To ensure coordination in the DRE ecosystem, the IEA states that the formation of interdepartmental committee or working groups that bring together key players to share relevant information and take actions on sustaining the sector is important. A leading DRE sector organisation, Power for All, has launched the first ever DRE taskforce in Nigeria which focuses on five (5) key areas: zero duties and waivers, consumer awareness in the DRE sector, support to REAN on standardization and certification, data collaboration in the DRE sector and simplifying payments for the DRE sector. Each of these five working groups are focused on building human capacity, addressing gaps in the system and focused on empowering the local eco-system to remove bottlenecks and ensure long term sustainability.

For instance, the DRE Task-force, is aiming to drive long term resilience for the sector by looking at implementing Zero Duties and Waivers. The off-grid sector cannot thrive if private companies have to pay an arm and a foot to get their products into the country. This will impact foreign investments and increase the cost of projects and ultimately service delivery. The Task force also seeks to build Consumer Awareness in order to achieve commercial value for DRE products and educate the consumer on the effect of these products/technologies on their livelihoods and general wellbeing. The Taskforce also looks to simplify payment for the DRE technologies and services. Presently, the off-grid sector in Nigeria is centred on rural electrification. This working group focuses on coming up with policies that support and make end user payment easy especially for those in rural communities. Developers and investors need to be guaranteed that communities can pay for the power provided to them. There is the issue of Standardization and Certification to support the Renewable Energy Association of Nigeria (REAN) to address both the issue of sub-standard products and services. The idea is to collaborate with other relevant government and none government agencies to ensure that developers, installers, and practitioners in the sector are certified and follow global standards. The last working group in the taskforce is focused on developing credible data within the DRE sector – a crucial metric for investments, for planning and for understanding the impacts on our society.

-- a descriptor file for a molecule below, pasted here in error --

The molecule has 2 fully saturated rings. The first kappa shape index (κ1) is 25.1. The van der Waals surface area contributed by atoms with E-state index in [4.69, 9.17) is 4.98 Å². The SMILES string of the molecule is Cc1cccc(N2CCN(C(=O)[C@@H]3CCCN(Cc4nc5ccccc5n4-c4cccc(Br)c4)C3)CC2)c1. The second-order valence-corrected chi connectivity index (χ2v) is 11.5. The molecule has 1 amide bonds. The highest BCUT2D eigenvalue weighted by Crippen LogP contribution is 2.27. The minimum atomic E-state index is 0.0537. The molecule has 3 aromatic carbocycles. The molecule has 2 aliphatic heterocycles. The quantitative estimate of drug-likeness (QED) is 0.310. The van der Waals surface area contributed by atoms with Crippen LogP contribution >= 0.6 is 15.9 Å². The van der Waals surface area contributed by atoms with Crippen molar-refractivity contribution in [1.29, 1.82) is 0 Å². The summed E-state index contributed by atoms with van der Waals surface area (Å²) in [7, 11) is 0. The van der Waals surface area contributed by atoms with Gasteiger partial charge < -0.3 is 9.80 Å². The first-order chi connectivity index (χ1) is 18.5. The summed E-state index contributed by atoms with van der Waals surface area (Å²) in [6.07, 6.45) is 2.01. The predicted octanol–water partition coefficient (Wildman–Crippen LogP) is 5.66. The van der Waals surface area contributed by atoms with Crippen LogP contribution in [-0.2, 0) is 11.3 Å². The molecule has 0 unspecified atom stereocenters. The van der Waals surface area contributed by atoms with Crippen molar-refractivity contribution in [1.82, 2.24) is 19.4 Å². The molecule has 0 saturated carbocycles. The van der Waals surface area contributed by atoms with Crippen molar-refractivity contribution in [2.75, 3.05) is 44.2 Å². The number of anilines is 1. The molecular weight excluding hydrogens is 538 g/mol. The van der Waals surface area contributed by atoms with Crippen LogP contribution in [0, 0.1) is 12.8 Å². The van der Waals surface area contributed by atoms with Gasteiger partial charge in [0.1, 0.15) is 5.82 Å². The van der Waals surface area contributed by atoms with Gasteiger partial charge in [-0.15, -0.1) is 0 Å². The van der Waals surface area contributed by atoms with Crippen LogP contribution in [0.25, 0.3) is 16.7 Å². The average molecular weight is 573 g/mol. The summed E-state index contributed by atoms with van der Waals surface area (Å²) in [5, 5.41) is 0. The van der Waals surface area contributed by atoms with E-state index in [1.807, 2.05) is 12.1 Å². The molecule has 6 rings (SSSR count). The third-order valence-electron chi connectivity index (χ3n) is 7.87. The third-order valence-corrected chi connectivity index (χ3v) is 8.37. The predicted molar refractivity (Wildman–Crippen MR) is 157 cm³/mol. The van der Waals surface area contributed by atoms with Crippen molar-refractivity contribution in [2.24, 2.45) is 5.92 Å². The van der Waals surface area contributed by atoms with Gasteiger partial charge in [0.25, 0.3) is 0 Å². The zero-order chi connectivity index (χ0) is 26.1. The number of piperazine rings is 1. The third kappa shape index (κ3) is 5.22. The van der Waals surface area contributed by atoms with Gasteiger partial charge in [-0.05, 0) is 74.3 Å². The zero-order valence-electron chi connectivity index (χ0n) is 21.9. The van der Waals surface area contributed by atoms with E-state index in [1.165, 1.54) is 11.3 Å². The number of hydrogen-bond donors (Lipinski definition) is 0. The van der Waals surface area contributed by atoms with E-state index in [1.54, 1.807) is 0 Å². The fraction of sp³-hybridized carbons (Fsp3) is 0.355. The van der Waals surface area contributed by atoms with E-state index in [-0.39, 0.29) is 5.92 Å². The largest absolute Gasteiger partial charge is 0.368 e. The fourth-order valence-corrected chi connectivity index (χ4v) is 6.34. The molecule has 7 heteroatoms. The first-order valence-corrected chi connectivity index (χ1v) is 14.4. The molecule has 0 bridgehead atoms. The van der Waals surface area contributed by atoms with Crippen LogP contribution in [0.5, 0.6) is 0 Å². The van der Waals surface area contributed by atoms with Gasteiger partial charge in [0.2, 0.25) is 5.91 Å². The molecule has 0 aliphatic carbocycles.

On a final note, resilience in the Nigerian DRE sector requires proper tracking of Energy Access Dividends and how this impacts the social-economic sector. How does the off-grid sector affect education, health care, employment and other key societal values? Are there laws that govern these data sharing? How does this impact the nations’s bottom-line and help with future economic planning. What is clear is that the Decentralized Renewable Energy sector in Nigeria is certainly off to a great start with promising growth but there is collective responsibility in ensuring that our people, our home, and our nation Nigerian is prepared in a very strategic and robust way to benefit from the benefits of the off-grid sector. That is building resilience in the sector.

*Ms. Chisom Okoye – is an Associate for the Resilience and Service Delivery Program – Power For All – Nigeria
*Ms. Ify Malo – is Country Director, Nigeria – Power For All
Ify Malo, Campaign Director, Nigeria – Power for All